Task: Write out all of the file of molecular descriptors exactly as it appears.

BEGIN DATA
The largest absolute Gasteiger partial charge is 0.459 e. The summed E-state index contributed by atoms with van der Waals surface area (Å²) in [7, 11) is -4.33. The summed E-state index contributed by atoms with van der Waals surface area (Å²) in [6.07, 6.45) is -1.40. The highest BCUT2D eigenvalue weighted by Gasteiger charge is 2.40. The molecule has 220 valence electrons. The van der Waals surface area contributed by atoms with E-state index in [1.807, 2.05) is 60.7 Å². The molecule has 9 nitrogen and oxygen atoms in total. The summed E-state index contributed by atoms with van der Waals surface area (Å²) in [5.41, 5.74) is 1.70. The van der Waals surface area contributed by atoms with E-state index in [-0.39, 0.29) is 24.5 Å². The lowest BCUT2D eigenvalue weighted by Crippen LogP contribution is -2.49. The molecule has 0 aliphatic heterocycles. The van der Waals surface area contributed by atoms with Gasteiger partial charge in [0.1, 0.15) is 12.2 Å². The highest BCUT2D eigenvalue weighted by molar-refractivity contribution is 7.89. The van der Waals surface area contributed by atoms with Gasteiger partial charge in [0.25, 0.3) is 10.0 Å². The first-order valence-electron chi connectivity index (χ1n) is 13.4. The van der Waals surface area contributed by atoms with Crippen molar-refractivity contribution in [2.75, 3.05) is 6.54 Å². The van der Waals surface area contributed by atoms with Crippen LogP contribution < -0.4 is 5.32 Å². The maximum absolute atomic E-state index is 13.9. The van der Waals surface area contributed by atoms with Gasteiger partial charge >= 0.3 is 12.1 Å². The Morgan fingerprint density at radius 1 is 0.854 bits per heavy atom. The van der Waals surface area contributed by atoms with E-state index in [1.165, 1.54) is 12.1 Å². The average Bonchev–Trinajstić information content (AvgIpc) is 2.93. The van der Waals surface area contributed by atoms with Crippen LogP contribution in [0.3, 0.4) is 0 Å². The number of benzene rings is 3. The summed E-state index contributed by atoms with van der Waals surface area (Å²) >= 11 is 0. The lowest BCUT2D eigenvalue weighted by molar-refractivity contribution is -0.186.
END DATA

The largest absolute Gasteiger partial charge is 0.459 e. The summed E-state index contributed by atoms with van der Waals surface area (Å²) in [7, 11) is -4.33. The summed E-state index contributed by atoms with van der Waals surface area (Å²) in [6.07, 6.45) is -1.40. The highest BCUT2D eigenvalue weighted by Gasteiger charge is 2.40. The molecule has 220 valence electrons. The van der Waals surface area contributed by atoms with E-state index in [1.807, 2.05) is 60.7 Å². The molecule has 9 nitrogen and oxygen atoms in total. The summed E-state index contributed by atoms with van der Waals surface area (Å²) in [5.41, 5.74) is 1.70. The van der Waals surface area contributed by atoms with E-state index in [-0.39, 0.29) is 24.5 Å². The lowest BCUT2D eigenvalue weighted by Crippen LogP contribution is -2.49. The molecule has 0 aliphatic heterocycles. The van der Waals surface area contributed by atoms with Gasteiger partial charge in [0.1, 0.15) is 12.2 Å². The highest BCUT2D eigenvalue weighted by molar-refractivity contribution is 7.89. The van der Waals surface area contributed by atoms with Gasteiger partial charge in [0.25, 0.3) is 10.0 Å². The first-order valence-electron chi connectivity index (χ1n) is 13.4. The van der Waals surface area contributed by atoms with Crippen molar-refractivity contribution in [2.75, 3.05) is 6.54 Å². The van der Waals surface area contributed by atoms with Crippen LogP contribution < -0.4 is 5.32 Å². The maximum absolute atomic E-state index is 13.9. The van der Waals surface area contributed by atoms with Gasteiger partial charge >= 0.3 is 12.1 Å². The Morgan fingerprint density at radius 1 is 0.854 bits per heavy atom. The van der Waals surface area contributed by atoms with E-state index in [1.165, 1.54) is 12.1 Å². The average Bonchev–Trinajstić information content (AvgIpc) is 2.93. The van der Waals surface area contributed by atoms with Crippen LogP contribution in [0.3, 0.4) is 0 Å². The number of benzene rings is 3. The summed E-state index contributed by atoms with van der Waals surface area (Å²) >= 11 is 0. The lowest BCUT2D eigenvalue weighted by molar-refractivity contribution is -0.186.